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Analysis and comments on Sand Dunes by Robert Frost

Comment 8 of 8, added on February 10th, 2012 at 12:37 PM.
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It is a long drive crloayn...even the 4.5 hour drive from where we are is a
stretch with 2 kids and a puppy...but totally worth it!

Sonia from Algeria
Comment 7 of 8, added on May 13th, 2010 at 6:40 PM.

i dont get the poem, but it sounds meaningful

jack from Australia
Comment 6 of 8, added on May 18th, 2008 at 4:36 PM.

I agree with Benjy. Though this poem antagonizes nature as a destroyer
(there is a great deal of death imagery), it ultimately shows mankind as
the winner. This poem exemplifies the idea that man and nature are
constantly in battle with each other, though only on a literal level. On a
figurative level, it is possible that this poem is allegorizing the
relationship between powers, that power is constantly in a cycle, shifting
from one force to another.

Adeeba from United States
Comment 5 of 8, added on April 29th, 2006 at 2:28 PM.

Benjy Treister
April 29, 2006
Native English 9#



“Sand dunes” by Robert frost.

Sea waves are green and wet,
But up from where they die,
Raise others vaster yet,
And those are brown and dry.

They are the sea made land
To come at the fisher town,
And bury in solid sand
The men she could not drown.

She may know cove and cape,
But she does not know mankind
If by any change of shape,
She hopes to cut off mind.

Men left her a ship to sink:
They can leave her a hut as well;
And be but more free to think
For the one more cast-off shell.

In the poem “sand dunes”, Robert frost talks about the sea and the sand,
and nature itself, as wishing to destroy human striving and achievement.
The morel of the poem, however, is that humans will ultimately prevail.

We first see the destructive fore of nature in the second stanza. The sand
dunes goal is described as to “bury in solid sand\
The men she could not drown.” these lines refer to normal human burial.
“She,” refers to the sea, indicating that all of nature-the sea and the
sand-wish to kill humans.
We see the destructive force off nature again in the second stanza. The
sea and the sand dunes, and possibly nature itself, are described as
wishing to “cut off mind”. “cut off mind,” refers to physical death, but it
also means cutting of human striving and achievement, for this is what the
human mind, and the human kind as a hole does.
But finally, we see the morel of the poem, that “human ultimately
prevails” in the third forth stanza.
In the third stanza it says “But she [nature] does not know mankind.” this
means that nature does not know the way in which the human mind works.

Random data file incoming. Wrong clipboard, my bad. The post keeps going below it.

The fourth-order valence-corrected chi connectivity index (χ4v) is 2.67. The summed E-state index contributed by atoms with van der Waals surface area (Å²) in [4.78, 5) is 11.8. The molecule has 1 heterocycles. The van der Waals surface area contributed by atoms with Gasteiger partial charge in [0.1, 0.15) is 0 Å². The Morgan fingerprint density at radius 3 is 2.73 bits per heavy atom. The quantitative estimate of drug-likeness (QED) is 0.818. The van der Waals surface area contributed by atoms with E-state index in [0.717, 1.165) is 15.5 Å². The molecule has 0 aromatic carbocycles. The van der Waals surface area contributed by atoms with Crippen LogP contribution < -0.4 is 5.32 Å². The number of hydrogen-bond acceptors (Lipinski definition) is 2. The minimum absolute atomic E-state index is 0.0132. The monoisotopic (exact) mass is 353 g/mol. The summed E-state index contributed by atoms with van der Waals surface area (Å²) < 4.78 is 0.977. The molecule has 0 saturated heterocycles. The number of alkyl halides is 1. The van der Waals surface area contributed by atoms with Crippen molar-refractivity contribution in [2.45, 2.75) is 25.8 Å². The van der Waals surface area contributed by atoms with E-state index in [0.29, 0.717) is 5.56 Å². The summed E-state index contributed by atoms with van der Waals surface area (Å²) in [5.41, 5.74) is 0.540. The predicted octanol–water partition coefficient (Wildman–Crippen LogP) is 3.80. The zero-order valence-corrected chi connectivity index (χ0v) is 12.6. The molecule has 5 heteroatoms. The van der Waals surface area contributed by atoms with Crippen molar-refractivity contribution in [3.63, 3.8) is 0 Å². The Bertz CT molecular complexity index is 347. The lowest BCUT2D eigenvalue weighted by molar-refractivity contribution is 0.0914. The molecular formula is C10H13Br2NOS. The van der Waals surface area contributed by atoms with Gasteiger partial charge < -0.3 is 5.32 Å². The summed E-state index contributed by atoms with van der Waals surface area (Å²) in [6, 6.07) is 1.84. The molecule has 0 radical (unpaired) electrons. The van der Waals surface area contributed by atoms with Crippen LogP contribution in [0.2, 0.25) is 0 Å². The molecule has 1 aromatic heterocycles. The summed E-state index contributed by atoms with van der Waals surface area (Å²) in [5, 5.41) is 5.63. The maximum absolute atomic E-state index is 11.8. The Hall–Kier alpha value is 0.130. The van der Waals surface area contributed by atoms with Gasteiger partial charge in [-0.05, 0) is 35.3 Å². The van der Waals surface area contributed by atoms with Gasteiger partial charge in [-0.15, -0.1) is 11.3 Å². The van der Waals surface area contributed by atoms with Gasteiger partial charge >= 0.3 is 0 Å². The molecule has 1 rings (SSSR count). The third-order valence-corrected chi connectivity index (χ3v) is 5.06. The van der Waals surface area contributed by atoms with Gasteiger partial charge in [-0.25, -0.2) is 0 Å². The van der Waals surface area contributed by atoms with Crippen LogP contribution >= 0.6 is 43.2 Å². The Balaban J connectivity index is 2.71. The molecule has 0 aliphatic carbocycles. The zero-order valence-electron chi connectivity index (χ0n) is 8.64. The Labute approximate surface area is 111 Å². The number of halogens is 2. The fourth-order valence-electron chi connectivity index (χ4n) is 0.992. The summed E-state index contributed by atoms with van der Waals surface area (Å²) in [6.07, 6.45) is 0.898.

Human mind is continues, and therefore nature can not prevail.
But we see this point better in the last stanza. “And be but more free to
think\For the one more cast-off shell.” nature may try its best to sink
human boats, or destroy huts. But man will not stop. They will overcome,
and continuo on. Nature, by sinking a ship gives man more freedom of mind.
To think how to fix the problem or how to make ships unsinkable. And to
overcome nature.

In “sand dunes,” we encounter nature as a destructive force striving hard
to destroy mankind, in physical way, but also to destroy human
achievements. But in the poem, mankind is described as an unstoppable
force. No matter what nature will try to do to stop mankind, mankind shall
prevail, because the mans mind is continues.








benjy treister from Israel
Comment 4 of 8, added on April 18th, 2006 at 12:14 AM.

This poem is so evocative. It was selected as a poem to recite in class.
Sand dunes are constantly shifting shape and those living near them know
they are beautiful in their changing graceful lines. But there is always
the threat of the sea that comes across in the poem.

Jodi from United States
Comment 3 of 8, added on April 1st, 2006 at 11:16 PM.

Hmm.. Sierra from United States.. I think there is a reason why Robert
Frost is considered one of the greatest poets of all time. So please keep
negative comments to yourself because you just look ignorant. This poem is
so intricately written so that every word and structure adds unto its
meaning. I especially love the "hut" part, where this "hut" can be compared
to a grave that forms when the sand dunes swallow men.

grace from United States
Comment 2 of 8, added on May 21st, 2005 at 11:23 PM.

The language is stunningly beautiful, and the idea is poignant and strong.
Not all poems have meaning, but this one certainly does.

Katie from United States
Comment 1 of 8, added on May 12th, 2005 at 5:31 PM.

I think this poem is pointless!

Sierra from United States

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Information about Sand Dunes

Poet: Robert Frost
Poem: 22. Sand Dunes
Volume: West-Running Brook
Year: 1928
Added: Feb 1 2004
Viewed: 26048 times
Poem of the Day: Aug 4 2012


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